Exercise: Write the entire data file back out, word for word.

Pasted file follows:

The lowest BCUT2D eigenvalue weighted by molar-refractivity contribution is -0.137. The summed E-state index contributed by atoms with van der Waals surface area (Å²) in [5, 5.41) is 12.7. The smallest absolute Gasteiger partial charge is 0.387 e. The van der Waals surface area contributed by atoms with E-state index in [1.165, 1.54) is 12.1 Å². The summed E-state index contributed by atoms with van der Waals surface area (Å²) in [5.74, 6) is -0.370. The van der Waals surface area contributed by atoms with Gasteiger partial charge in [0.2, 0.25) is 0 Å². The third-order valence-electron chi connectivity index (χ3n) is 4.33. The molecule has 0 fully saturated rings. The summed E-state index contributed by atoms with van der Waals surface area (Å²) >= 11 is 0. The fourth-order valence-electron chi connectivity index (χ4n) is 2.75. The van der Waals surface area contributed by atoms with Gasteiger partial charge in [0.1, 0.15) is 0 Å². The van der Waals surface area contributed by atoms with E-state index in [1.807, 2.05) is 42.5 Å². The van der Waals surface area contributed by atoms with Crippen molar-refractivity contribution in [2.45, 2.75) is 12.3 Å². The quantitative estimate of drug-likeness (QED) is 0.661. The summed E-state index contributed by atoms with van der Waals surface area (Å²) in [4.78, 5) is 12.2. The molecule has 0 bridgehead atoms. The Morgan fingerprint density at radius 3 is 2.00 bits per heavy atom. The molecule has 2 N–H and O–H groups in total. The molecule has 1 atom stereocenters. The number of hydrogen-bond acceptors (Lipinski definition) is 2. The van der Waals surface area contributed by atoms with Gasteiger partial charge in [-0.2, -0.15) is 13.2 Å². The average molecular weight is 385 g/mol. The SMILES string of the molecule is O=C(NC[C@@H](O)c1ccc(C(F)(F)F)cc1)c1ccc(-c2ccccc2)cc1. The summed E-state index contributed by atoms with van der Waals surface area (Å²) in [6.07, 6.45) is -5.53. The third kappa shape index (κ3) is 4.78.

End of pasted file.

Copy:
The lowest BCUT2D eigenvalue weighted by molar-refractivity contribution is -0.137. The summed E-state index contributed by atoms with van der Waals surface area (Å²) in [5, 5.41) is 12.7. The smallest absolute Gasteiger partial charge is 0.387 e. The van der Waals surface area contributed by atoms with E-state index in [1.165, 1.54) is 12.1 Å². The summed E-state index contributed by atoms with van der Waals surface area (Å²) in [5.74, 6) is -0.370. The van der Waals surface area contributed by atoms with Gasteiger partial charge in [0.2, 0.25) is 0 Å². The third-order valence-electron chi connectivity index (χ3n) is 4.33. The molecule has 0 fully saturated rings. The summed E-state index contributed by atoms with van der Waals surface area (Å²) >= 11 is 0. The fourth-order valence-electron chi connectivity index (χ4n) is 2.75. The van der Waals surface area contributed by atoms with Gasteiger partial charge in [0.1, 0.15) is 0 Å². The van der Waals surface area contributed by atoms with E-state index in [1.807, 2.05) is 42.5 Å². The van der Waals surface area contributed by atoms with Crippen molar-refractivity contribution in [2.45, 2.75) is 12.3 Å². The quantitative estimate of drug-likeness (QED) is 0.661. The summed E-state index contributed by atoms with van der Waals surface area (Å²) in [4.78, 5) is 12.2. The molecule has 0 bridgehead atoms. The Morgan fingerprint density at radius 3 is 2.00 bits per heavy atom. The molecule has 2 N–H and O–H groups in total. The molecule has 1 atom stereocenters. The number of hydrogen-bond acceptors (Lipinski definition) is 2. The van der Waals surface area contributed by atoms with Gasteiger partial charge in [-0.2, -0.15) is 13.2 Å². The average molecular weight is 385 g/mol. The SMILES string of the molecule is O=C(NC[C@@H](O)c1ccc(C(F)(F)F)cc1)c1ccc(-c2ccccc2)cc1. The summed E-state index contributed by atoms with van der Waals surface area (Å²) in [6.07, 6.45) is -5.53. The third kappa shape index (κ3) is 4.78.